Small clearcuts and patch cuts will be the primary silviculture systems used. Larger harvest areas will be evaluated depending on merchantability, market conditions and site suitability. But, as Lewis says, “It is a bit of an illusion to think that the Malahat Tenure Holding is ever going to be a logging company because there is too much capital required and there is not enough opportunity for us to sustain it. We look at forestry as an opportunity to put trees on the ground, provide some training, provide capacity experience but more importantly take those resources for use in nation building. We will use the resources from the log sales to fulfill priorities the community feels are important – housing, the cultural resource centre, community development and infrastructure.”

The Malahat Kwunew Kwasun Cultural Resource Centre superstructure features 20 beams harvested from the woodlot. “We assessed our needs for the Resource Centre, we gave CapFor the specifications, identified the trees and had them delivered for carving and milling,” says Lewis.

Logging can invoke negative emotions in some people and communities. Malahat Tenure Holdings makes a point of reaching out to their neighbors within the Cowichan Valley Regional District and private land owners and keeping them thoroughly engaged and apprised of all logging activities within the woodlot. CapFor assess all projects for areas of archaeological and traditional significance and builds in buffer zones in the management plan. They also, as standard practice, exceed government regulations for protection of waterways and ecologically sensitive areas. “We exceed the minimum standards required from the Province. When we look at a logging block that contains a stream, we evaluate what that stream means to the Nation and if there is significance then we build in enhanced buffer zones for those areas. If there are community uses or community interests that need to be respected we build in buffer zones to protect those areas as well,” says Lamb.

Challenges

The woodlot is within South Island Natural Resource District, which happens to be an area that is heavily utilized by recreational hikers, bikers and by individuals who are looking for “wild” areas for shooting practice. This heavy usage, which creates safety issues, raised the need for 24 hour security. Malahat Nation members were hired to fill the needed security staff job.

Another challenge is that one of the five blocks, Block A, is tentatively zoned as a park. The District Manager for the Forestry Service agreed to approve the woodlot management plan if CapFor, as project manager, provided a signed statement that they would not go into Block A for ten years. “On one of the five woodlot blocks, Block A, is zoned as a park by the Cowichan Valley Regional District. We are working through that to see what we can do with that piece of property,” says Shane Simard, Engineering Manager, CapFor.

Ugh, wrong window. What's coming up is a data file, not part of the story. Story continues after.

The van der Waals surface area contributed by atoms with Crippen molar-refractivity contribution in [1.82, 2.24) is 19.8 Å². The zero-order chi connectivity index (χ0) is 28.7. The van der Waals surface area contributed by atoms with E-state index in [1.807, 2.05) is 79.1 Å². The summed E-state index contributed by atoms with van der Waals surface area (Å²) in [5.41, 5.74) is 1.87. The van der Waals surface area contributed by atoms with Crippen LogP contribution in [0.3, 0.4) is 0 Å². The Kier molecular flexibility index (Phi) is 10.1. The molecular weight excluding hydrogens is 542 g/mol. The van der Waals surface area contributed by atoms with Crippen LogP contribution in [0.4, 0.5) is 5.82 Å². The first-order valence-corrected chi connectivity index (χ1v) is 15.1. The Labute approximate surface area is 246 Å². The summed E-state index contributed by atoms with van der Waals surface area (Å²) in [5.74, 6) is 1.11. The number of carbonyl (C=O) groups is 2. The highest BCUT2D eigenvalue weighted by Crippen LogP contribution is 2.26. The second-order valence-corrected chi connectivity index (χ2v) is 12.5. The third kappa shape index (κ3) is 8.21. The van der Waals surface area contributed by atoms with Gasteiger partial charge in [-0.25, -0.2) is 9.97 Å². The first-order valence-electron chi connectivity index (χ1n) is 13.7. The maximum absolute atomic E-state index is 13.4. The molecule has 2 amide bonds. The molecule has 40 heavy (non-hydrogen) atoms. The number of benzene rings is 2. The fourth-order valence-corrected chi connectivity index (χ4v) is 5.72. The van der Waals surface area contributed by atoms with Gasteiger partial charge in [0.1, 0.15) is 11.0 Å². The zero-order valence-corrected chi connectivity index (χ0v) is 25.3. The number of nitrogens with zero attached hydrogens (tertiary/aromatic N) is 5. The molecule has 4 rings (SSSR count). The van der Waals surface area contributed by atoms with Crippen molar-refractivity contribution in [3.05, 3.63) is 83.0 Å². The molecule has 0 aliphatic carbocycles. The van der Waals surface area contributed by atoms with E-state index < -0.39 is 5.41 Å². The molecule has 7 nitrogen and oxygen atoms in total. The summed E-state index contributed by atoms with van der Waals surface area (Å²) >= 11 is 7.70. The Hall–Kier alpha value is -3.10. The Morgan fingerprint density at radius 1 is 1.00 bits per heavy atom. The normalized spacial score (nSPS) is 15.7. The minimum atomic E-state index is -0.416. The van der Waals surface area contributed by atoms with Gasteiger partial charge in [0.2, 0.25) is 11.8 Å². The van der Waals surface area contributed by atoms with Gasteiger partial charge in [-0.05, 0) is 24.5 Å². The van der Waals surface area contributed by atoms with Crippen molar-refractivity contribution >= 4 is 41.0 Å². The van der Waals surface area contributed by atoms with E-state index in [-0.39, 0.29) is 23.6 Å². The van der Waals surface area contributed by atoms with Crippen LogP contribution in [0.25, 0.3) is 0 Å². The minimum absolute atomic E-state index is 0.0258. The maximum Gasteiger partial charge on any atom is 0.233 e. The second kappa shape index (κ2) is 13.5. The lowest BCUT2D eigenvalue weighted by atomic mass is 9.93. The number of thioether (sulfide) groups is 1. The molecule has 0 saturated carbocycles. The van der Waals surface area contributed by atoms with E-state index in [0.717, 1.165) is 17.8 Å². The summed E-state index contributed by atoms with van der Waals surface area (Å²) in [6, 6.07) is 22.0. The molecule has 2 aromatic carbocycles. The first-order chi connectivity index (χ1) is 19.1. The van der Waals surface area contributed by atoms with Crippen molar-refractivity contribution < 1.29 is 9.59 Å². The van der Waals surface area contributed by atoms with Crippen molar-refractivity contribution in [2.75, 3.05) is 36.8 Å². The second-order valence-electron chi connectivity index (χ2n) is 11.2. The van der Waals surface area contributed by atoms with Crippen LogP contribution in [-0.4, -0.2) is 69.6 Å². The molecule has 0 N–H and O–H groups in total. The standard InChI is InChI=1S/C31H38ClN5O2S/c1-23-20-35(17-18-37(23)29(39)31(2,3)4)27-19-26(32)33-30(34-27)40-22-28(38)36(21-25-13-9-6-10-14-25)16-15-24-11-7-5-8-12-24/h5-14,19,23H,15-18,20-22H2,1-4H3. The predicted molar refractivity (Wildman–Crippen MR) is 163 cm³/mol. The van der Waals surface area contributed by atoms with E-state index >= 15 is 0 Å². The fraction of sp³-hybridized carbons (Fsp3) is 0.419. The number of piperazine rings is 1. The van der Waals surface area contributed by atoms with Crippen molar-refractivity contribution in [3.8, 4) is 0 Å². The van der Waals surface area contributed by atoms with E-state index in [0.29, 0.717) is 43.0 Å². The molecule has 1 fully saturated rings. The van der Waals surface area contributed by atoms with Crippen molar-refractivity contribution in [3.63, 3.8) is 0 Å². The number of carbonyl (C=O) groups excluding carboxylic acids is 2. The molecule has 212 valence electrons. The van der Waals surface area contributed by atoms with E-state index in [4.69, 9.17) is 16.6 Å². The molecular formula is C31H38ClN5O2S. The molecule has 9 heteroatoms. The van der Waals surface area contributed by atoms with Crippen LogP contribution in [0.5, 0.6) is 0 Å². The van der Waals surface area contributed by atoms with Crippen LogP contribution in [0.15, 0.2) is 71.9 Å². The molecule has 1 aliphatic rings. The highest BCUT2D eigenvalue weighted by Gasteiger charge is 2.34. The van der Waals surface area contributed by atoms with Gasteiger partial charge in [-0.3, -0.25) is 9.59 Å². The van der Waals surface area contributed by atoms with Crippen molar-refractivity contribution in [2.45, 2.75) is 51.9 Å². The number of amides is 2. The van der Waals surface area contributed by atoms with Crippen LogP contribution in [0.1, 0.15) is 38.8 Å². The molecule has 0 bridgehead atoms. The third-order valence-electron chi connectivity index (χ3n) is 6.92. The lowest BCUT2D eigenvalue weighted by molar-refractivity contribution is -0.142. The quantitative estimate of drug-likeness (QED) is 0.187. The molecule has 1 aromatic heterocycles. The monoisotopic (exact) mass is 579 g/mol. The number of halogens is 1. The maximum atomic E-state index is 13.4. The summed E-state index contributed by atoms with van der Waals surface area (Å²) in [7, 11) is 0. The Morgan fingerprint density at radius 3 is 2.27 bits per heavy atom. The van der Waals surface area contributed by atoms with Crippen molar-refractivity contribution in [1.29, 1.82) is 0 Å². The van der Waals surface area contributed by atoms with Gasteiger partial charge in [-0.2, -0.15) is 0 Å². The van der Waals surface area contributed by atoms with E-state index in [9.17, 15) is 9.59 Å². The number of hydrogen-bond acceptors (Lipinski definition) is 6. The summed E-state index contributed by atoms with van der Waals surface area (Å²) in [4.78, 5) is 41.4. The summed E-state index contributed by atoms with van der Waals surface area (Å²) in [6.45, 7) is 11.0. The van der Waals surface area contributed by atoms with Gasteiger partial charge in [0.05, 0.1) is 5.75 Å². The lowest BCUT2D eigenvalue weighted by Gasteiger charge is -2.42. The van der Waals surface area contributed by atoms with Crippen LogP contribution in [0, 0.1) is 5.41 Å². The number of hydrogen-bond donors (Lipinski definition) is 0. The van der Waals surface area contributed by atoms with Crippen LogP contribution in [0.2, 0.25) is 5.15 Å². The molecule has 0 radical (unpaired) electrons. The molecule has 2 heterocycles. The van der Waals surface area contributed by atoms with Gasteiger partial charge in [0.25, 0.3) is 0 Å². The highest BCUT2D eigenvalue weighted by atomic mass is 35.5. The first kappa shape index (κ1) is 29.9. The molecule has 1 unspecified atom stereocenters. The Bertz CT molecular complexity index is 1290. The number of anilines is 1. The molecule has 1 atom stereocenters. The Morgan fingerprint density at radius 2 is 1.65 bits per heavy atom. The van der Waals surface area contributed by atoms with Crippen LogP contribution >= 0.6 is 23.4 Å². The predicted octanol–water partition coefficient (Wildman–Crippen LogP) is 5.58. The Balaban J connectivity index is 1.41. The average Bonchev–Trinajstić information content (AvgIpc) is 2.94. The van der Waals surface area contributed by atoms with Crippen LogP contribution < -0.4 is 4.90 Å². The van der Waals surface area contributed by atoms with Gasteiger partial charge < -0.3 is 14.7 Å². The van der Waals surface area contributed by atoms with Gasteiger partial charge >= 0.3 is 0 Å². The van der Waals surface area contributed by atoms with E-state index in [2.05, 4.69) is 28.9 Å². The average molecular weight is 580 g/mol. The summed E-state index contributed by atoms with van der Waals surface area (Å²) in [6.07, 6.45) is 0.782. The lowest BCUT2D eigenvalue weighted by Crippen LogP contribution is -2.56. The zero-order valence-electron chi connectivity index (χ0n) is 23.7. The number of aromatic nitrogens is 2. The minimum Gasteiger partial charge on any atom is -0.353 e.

Strengths Capacity Forest Management brings to the relationship

  • Decades of forest management related experience
  • Marketing, financing capacity and skills
  • Ability to vet contracts and manage logging contracts
  • Get the job done to the specifications and within a timeline
  • Provides full service forestry management
  • Sustainable Forestry Initiative certified (SFI) with ability to extend their SFI certification to their clients
  • Integrity

Strengths that the Malahat Nation bring to the relationship

  • Negotiations are on a government-to-government basis
  • Integrity
  • Knowledge of the land
  • Potential work force

Benefits to Capacity Forest Management

  • Business opportunity
  • Supports Lamb’s personal commitment to help First Nations in their forestry initiatives

Benefits to Malahat Nation:

  • Exponential increase in knowledge on all aspects of forestry operations
  • Capital for economic development
  • Capital for nation building
  • Employment opportunities
  • Skills development

Relationship moving forward:

The relationship between the two parties will continue as CapFor is working with the Nation to develop a forest management plan for the piece of private land that is part of their Treaty settlement. CapFor will also continue to manage their woodlot and silviculture operations. “We foresee a long relationship with the Malahat. That is one of the principles of our company – we build long term relationships and remain involved in some capacity with the communities even after our contracts are over,” says Lamb.

From Capacity Forest Management’s Perspective:

Advice for forestry companies wanting to build relationships with First Nation communities

  • The relationship is the most important aspect of the whole transaction
  • Be patient
  • Be ready to train people
  • Build trust and respect
  • Maintain total transparency
  • Become involved in the community – a lot of the bands have been misled by a lot of disreputable people

Advice for First Nation communities that want to build relationships with forestry companies

  • Have an equal footing
  • Get good advice from someone in the industry you trust
  • Do your due diligence on the company – check their background and track record

From Malahat Nation’s perspective:

Advice for forestry companies wanting to build relationships with First Nation communities

  • All business endeavors are about relationships and holding people accountable – be accountable
  • Be transparent
  • Be trustworthy
  • Demonstrate to that Nation that you are going to deliver within timeframes and to required industry standards
  • Take the time to develop a sense of what the community needs are; one Nation may need a higher need or priority around training while another want to develop a logging/brokering company
  • Be prepared to give back to the community when asked – don’t hesitate

Advice for First Nation communities that want to build relationships with forestry companies

  • Work with companies that have a proven track record of working successfully with First Nation communities
  • Do your reference checks; follow up
  • Be sure the company understands the realities of working with First Nation communities – that they understand traditions and values